A few weeks ago the boys and I met my college friend Annie for lunch. While we were enjoying our slices of spaghetti pizza, Annie asked Daniel about his First Communion.
I was surprised for a moment when she asked. Annie is Jewish, and we discuss other topics more than religion. But she had seen his First Communion pictures on Facebook, so she wanted to ask my children what it was all about.
It was such a great question for our 8-year-old and his big brother. Together—with a little help (and a little prodding) from me—they explained the Eucharist and First Communion.
I sat there listening and enjoying all of it. The conversation moved naturally from First Communion to Pokemon and free goodies from Annie’s library. Afterward, on our drive home, the boys and I talked about Judaism and Christianity and Catholicism. They were intrigued by Annie’s interest.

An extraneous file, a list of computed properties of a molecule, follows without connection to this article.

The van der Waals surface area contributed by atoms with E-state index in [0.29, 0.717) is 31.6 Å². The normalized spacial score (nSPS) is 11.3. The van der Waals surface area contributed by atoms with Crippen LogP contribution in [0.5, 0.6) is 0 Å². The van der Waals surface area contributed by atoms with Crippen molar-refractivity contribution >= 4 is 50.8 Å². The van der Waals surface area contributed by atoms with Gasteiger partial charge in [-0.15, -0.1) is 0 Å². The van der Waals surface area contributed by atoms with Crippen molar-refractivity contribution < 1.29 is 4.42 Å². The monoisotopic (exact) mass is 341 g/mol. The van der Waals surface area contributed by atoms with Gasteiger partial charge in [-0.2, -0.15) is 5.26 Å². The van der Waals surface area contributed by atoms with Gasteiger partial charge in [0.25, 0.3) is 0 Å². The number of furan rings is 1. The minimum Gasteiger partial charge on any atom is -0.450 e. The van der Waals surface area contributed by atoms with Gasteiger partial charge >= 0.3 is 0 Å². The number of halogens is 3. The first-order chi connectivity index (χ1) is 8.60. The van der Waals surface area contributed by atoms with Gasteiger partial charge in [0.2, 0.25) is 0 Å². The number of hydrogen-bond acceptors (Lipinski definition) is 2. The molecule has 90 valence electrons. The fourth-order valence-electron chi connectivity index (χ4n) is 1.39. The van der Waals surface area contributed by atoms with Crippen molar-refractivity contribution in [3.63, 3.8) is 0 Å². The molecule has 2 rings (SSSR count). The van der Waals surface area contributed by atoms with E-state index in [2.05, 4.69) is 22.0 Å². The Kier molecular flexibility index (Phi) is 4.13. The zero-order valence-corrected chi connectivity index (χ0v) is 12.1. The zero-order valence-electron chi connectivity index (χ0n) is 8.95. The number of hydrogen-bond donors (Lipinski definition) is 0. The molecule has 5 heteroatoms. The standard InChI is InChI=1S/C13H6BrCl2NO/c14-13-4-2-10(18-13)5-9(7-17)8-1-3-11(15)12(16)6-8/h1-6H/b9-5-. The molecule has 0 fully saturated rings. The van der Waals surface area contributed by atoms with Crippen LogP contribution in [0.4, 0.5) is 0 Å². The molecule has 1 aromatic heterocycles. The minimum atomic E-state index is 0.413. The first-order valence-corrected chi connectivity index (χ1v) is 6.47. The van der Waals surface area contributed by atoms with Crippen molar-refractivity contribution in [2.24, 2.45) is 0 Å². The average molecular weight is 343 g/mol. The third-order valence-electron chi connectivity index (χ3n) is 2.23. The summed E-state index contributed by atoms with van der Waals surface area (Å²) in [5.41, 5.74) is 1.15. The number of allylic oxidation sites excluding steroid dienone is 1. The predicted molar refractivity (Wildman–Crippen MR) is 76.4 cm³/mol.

Fast forward a few weeks and Annie was getting ready to leave for a trip to San Francisco. She had told me that she was planning to go to Alcatraz, but a few days before her flight she suddenly discovered that tickets were all sold out.
Apparently Alcatraz tickets are a hot commodity. As we bantered back and forth, she said she was going to try yet again by calling the ticket office.
“Please appeal to the saint of your choice for me,” she said.
I could have asked many saints to intercede, but Maximilian Kolbe immediately came to mind. We had taught him as our saint of the week in faith formation one Sunday this spring, and I knew he was a patron of prisoners. His story is so inspiring…and challenging.
So I turned it over to Maximilian Kolbe. And, although there may be people who would feel I was wasting his time, I like to imagine him sitting there in Heaven, thrilled to receive such a simple, fun request.
“Hey, Jesus,” he might say, “did you know that people are arguing over Twitter about the best way to get tickets into some old prison? Isn’t that a riot? Let’s throw this librarian from Washington, D.C., a bone.”
Sure enough, Annie got her ticket. And she texted me a few days later while she was exploring the nooks and crannies of Alcatraz. These are, in fact, her pictures, which she is graciously allowing me to share.
It’s the first time I’ve gotten that close to seeing inside Alcatraz. And it’s the first time I’ve turned to Maximillian Kolbe for help. But somehow I know it won’t be the last.